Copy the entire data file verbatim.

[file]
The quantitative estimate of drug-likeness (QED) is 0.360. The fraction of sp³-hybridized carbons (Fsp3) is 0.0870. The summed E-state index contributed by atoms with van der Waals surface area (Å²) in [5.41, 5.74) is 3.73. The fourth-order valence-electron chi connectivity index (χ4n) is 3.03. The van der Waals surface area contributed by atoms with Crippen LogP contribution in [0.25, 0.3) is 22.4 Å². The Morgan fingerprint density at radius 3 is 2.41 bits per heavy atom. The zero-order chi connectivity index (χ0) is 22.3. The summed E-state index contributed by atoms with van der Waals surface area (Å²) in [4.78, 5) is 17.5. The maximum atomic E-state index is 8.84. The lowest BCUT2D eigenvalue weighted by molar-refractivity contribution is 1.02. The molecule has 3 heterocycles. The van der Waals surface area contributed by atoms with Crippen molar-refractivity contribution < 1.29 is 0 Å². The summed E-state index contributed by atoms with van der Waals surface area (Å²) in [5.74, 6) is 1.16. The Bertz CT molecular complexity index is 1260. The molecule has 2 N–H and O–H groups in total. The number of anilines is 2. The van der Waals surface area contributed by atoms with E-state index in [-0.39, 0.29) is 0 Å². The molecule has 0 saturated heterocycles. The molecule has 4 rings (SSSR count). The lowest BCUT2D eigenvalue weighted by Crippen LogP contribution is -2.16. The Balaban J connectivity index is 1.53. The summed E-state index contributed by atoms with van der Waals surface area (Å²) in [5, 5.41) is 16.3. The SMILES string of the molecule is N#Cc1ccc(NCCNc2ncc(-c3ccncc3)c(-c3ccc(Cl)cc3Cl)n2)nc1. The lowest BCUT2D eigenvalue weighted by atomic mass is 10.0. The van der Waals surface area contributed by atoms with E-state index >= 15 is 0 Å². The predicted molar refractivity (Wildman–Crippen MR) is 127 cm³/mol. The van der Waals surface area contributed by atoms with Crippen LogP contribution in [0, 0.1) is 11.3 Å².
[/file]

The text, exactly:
The quantitative estimate of drug-likeness (QED) is 0.360. The fraction of sp³-hybridized carbons (Fsp3) is 0.0870. The summed E-state index contributed by atoms with van der Waals surface area (Å²) in [5.41, 5.74) is 3.73. The fourth-order valence-electron chi connectivity index (χ4n) is 3.03. The van der Waals surface area contributed by atoms with Crippen LogP contribution in [0.25, 0.3) is 22.4 Å². The Morgan fingerprint density at radius 3 is 2.41 bits per heavy atom. The zero-order chi connectivity index (χ0) is 22.3. The summed E-state index contributed by atoms with van der Waals surface area (Å²) in [4.78, 5) is 17.5. The maximum atomic E-state index is 8.84. The lowest BCUT2D eigenvalue weighted by molar-refractivity contribution is 1.02. The molecule has 3 heterocycles. The van der Waals surface area contributed by atoms with Crippen molar-refractivity contribution < 1.29 is 0 Å². The summed E-state index contributed by atoms with van der Waals surface area (Å²) in [5.74, 6) is 1.16. The Bertz CT molecular complexity index is 1260. The molecule has 2 N–H and O–H groups in total. The number of anilines is 2. The van der Waals surface area contributed by atoms with E-state index in [-0.39, 0.29) is 0 Å². The molecule has 0 saturated heterocycles. The molecule has 4 rings (SSSR count). The lowest BCUT2D eigenvalue weighted by Crippen LogP contribution is -2.16. The Balaban J connectivity index is 1.53. The summed E-state index contributed by atoms with van der Waals surface area (Å²) in [5, 5.41) is 16.3. The SMILES string of the molecule is N#Cc1ccc(NCCNc2ncc(-c3ccncc3)c(-c3ccc(Cl)cc3Cl)n2)nc1. The lowest BCUT2D eigenvalue weighted by atomic mass is 10.0. The van der Waals surface area contributed by atoms with E-state index >= 15 is 0 Å². The predicted molar refractivity (Wildman–Crippen MR) is 127 cm³/mol. The van der Waals surface area contributed by atoms with Crippen LogP contribution in [0, 0.1) is 11.3 Å².